Egghunt Records‘ Feral Conservatives have been on our radar since the Virginia Beach punk/indie pop band released a short political film “Twenty-Eight“, targeting Donald Trump. Since then, the group put out the well-received album Here’s To Almost, come back from a Southwest tour, added a band member, and earlier this month, dropped a new LP, Better Lives.
The 12-track album, according to drummer Matt Francis, reveals the band’s hopes and uncertainties and is the “truest band record” they have had. After the success of Here’s to Almost, which dropped at the beginning of last year, the band was met with the challenge of building on that momentum.
“It was always kind of like, ‘well where do we go from here? How do we continue this trajectory upward, how do we improve on this foundation?’,” Francis said.
One asset the band was especially excited about for this album was bringing on Jon Auer of the Posies to mix and bring his own special touch to Better Lives. Auer also recorded and produced Here’s to Almost and co-produced Better Lives along with Mark Padgett. On Better Lives, however, he added his own style and collaborated with the band to improve the record and add depth to it.
“It’s mostly like ear candy, textual stuff, but I really think it helps elevate everything,” Francis said. “I think it really brought a cohesion to all the different sounds and tones we were giving him.”
Feral Conservatives recorded at Chesapeake’s Earthsound Recording back in November 2016 and wrapped up back in April. Better Lives is a continuation of the band’s garage folk sound which is greatly improved by the addition of full-time guitarist, Zach Jones, who rounds out the group as a four-piece with Dan Avant on bass and Rashie Rosenfarb as lead vocalist/mandolin player.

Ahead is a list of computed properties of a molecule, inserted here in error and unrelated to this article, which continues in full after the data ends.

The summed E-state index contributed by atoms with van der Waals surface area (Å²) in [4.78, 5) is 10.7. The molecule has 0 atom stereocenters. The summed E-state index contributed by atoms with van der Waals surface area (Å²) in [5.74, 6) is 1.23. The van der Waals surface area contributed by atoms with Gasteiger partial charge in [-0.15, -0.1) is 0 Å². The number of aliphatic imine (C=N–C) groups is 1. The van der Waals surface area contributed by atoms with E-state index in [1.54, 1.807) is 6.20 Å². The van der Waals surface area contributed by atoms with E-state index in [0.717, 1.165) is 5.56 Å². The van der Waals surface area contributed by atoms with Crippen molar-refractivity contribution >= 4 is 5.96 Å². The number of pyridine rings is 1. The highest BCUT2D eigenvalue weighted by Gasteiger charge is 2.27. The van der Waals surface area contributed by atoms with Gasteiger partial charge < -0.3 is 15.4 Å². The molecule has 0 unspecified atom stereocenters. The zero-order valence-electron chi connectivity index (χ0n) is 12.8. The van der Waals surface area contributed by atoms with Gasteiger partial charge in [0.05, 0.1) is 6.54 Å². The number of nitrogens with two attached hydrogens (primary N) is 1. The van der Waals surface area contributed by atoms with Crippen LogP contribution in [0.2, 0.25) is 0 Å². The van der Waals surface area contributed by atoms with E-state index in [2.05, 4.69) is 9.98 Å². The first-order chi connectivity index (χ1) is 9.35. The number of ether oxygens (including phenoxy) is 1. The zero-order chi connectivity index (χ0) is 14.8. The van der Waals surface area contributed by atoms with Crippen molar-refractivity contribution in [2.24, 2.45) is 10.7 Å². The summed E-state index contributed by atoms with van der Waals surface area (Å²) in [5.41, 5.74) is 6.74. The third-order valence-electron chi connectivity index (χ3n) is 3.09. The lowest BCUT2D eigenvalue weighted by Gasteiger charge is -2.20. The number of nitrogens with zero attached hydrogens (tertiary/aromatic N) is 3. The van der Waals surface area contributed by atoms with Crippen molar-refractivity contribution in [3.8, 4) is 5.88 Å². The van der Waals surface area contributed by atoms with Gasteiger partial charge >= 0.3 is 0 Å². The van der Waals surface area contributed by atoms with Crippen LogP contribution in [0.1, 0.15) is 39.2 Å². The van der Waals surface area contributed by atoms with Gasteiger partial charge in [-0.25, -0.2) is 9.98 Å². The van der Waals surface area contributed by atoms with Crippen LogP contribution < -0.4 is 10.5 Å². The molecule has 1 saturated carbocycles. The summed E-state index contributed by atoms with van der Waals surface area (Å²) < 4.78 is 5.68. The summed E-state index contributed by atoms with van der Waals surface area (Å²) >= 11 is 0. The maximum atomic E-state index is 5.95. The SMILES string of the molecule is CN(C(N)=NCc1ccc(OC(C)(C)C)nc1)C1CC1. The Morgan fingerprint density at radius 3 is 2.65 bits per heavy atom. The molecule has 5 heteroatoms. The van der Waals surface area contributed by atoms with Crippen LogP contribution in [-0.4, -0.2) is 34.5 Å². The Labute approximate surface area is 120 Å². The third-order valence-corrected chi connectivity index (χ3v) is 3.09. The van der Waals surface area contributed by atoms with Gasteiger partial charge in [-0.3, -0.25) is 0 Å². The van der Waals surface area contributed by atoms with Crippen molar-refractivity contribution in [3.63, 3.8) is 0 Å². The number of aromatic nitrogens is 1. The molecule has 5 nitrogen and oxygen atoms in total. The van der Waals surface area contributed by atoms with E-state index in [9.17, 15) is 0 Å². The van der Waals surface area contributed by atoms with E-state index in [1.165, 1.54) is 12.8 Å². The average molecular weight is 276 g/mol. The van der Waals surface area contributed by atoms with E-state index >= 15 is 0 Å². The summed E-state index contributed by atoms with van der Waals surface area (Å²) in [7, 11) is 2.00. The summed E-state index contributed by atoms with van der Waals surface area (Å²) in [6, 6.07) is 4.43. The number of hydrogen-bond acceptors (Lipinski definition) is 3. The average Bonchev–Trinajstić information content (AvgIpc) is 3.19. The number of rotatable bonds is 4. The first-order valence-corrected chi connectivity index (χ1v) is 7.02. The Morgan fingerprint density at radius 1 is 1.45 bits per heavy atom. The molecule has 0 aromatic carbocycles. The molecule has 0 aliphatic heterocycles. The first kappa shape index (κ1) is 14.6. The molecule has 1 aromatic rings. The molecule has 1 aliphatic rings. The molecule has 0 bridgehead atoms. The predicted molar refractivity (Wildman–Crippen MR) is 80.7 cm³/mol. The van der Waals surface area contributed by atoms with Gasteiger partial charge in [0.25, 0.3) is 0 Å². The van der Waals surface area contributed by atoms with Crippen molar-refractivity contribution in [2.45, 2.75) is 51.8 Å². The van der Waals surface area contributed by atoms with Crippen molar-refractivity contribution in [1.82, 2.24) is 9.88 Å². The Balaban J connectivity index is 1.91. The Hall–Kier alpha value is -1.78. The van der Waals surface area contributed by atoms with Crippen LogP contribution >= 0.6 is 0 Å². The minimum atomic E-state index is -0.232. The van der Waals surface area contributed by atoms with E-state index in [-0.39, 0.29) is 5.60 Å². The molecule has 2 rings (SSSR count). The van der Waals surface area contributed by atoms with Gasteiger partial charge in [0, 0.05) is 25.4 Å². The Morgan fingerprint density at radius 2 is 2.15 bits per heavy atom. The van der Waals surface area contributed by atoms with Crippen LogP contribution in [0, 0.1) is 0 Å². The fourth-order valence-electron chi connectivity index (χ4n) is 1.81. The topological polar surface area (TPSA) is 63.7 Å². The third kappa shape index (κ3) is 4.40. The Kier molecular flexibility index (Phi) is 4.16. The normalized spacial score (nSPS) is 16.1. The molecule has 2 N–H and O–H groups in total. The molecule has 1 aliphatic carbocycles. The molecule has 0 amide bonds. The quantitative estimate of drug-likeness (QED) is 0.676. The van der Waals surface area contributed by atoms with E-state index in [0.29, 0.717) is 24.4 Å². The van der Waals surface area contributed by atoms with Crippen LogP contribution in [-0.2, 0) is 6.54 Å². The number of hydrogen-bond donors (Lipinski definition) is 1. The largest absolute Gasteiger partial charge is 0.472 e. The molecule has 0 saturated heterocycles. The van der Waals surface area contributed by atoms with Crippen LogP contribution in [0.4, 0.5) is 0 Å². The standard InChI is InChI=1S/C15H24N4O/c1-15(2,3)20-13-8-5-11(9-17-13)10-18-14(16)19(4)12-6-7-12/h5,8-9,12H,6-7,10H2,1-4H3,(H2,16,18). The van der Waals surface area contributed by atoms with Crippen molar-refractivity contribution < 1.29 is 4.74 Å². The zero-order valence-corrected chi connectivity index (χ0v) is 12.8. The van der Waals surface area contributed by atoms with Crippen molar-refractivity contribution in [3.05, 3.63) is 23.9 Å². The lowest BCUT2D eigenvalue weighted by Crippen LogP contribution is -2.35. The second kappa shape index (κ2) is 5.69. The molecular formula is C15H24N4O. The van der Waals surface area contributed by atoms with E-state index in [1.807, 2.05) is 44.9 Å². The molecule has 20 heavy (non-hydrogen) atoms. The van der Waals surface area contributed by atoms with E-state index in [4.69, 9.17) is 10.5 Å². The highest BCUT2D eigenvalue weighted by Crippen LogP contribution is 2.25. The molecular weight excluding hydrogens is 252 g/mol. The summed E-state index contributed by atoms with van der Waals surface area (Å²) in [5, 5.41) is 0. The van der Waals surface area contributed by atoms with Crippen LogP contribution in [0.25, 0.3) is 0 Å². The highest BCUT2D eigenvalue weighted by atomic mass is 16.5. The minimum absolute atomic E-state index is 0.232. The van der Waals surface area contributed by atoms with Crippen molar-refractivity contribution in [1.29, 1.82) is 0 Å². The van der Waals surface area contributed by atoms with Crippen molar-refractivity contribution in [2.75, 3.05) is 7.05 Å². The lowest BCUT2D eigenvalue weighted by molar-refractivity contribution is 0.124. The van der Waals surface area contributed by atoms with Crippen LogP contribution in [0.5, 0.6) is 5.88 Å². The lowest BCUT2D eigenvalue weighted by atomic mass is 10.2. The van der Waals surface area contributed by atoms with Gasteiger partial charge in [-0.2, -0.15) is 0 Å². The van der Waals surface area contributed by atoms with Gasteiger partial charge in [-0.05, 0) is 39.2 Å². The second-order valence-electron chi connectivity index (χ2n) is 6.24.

The songs cover a wide range of topics from growing up, to parental relationships and while some bands struggle to present such different topics through one cohesive album, Feral Conservatives nailed it. Rosenfarb’s melodic, soothing voice carries listeners through the album and makes every track easy to digest.
“I think we covered a lot of ground in a good way, but I think it also all melds together and makes a lot of sense in the track order and also the way it was mixed,” Francis said.
The songs move into one another nicely and tell the story of maturing and finding themselves as a band and as individuals in adulthood. Better Lives showcases the artists’ different talents through songs like “Sun Room” which is more melodic, and “Sippin’ Slowly”, which is loud and filled with energizing guitar solos. Each member of the band wrote at least one song on the album, which contributed to its cohesiveness and artful demonstration of each member’s talents.
Feral Conservatives also challenged themselves with this album. They explored other styles of songs with one written in 5/4 time signature and ended the album with an eight-minute shoegaze style song which was completely new to the band.
“We’re looking to punch above our weight and to succeed in certain areas we maybe don’t feel we have a chance in, and I think that’s where the concept of ‘Better Lives‘ came from,” Francis said.
No shows on the horizon yet for the band, but your eyes peeled on RVA Mag for more the band.
Photo Credit: Beth Austin